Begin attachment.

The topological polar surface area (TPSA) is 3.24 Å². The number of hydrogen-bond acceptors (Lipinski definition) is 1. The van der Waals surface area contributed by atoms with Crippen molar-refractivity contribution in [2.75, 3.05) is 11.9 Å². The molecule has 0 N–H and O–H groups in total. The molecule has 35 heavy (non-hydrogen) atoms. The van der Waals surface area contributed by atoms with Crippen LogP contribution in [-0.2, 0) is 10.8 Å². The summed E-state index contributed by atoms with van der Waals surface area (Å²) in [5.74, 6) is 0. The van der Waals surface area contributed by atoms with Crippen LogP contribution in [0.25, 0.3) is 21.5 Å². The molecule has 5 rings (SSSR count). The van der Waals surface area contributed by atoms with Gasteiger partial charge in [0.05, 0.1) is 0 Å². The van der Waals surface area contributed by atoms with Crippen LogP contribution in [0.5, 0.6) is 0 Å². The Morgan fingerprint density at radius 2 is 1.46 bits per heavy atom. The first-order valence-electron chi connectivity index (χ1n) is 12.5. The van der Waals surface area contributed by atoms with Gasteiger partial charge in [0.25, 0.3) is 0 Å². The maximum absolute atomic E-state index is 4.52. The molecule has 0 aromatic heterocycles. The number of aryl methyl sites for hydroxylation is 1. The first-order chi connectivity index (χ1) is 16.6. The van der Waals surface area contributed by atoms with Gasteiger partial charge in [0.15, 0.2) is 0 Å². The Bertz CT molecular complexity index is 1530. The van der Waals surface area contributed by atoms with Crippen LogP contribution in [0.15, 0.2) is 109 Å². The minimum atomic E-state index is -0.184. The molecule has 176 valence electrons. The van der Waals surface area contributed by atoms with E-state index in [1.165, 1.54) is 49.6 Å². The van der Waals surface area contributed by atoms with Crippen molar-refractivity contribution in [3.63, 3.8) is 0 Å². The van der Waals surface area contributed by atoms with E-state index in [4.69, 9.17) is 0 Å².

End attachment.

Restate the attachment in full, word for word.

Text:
The topological polar surface area (TPSA) is 3.24 Å². The number of hydrogen-bond acceptors (Lipinski definition) is 1. The van der Waals surface area contributed by atoms with Crippen molar-refractivity contribution in [2.75, 3.05) is 11.9 Å². The molecule has 0 N–H and O–H groups in total. The molecule has 35 heavy (non-hydrogen) atoms. The van der Waals surface area contributed by atoms with Crippen LogP contribution in [-0.2, 0) is 10.8 Å². The summed E-state index contributed by atoms with van der Waals surface area (Å²) in [5.74, 6) is 0. The van der Waals surface area contributed by atoms with Crippen LogP contribution in [0.25, 0.3) is 21.5 Å². The molecule has 5 rings (SSSR count). The van der Waals surface area contributed by atoms with Gasteiger partial charge in [0.05, 0.1) is 0 Å². The van der Waals surface area contributed by atoms with Crippen LogP contribution in [0.5, 0.6) is 0 Å². The Morgan fingerprint density at radius 2 is 1.46 bits per heavy atom. The first-order valence-electron chi connectivity index (χ1n) is 12.5. The van der Waals surface area contributed by atoms with Gasteiger partial charge in [0.25, 0.3) is 0 Å². The maximum absolute atomic E-state index is 4.52. The molecule has 0 aromatic heterocycles. The number of aryl methyl sites for hydroxylation is 1. The first-order chi connectivity index (χ1) is 16.6. The van der Waals surface area contributed by atoms with Gasteiger partial charge in [0.15, 0.2) is 0 Å². The Bertz CT molecular complexity index is 1530. The van der Waals surface area contributed by atoms with Crippen LogP contribution in [0.15, 0.2) is 109 Å². The minimum atomic E-state index is -0.184. The molecule has 176 valence electrons. The van der Waals surface area contributed by atoms with E-state index in [1.165, 1.54) is 49.6 Å². The van der Waals surface area contributed by atoms with Crippen molar-refractivity contribution in [3.63, 3.8) is 0 Å². The van der Waals surface area contributed by atoms with E-state index in [4.69, 9.17) is 0 Å².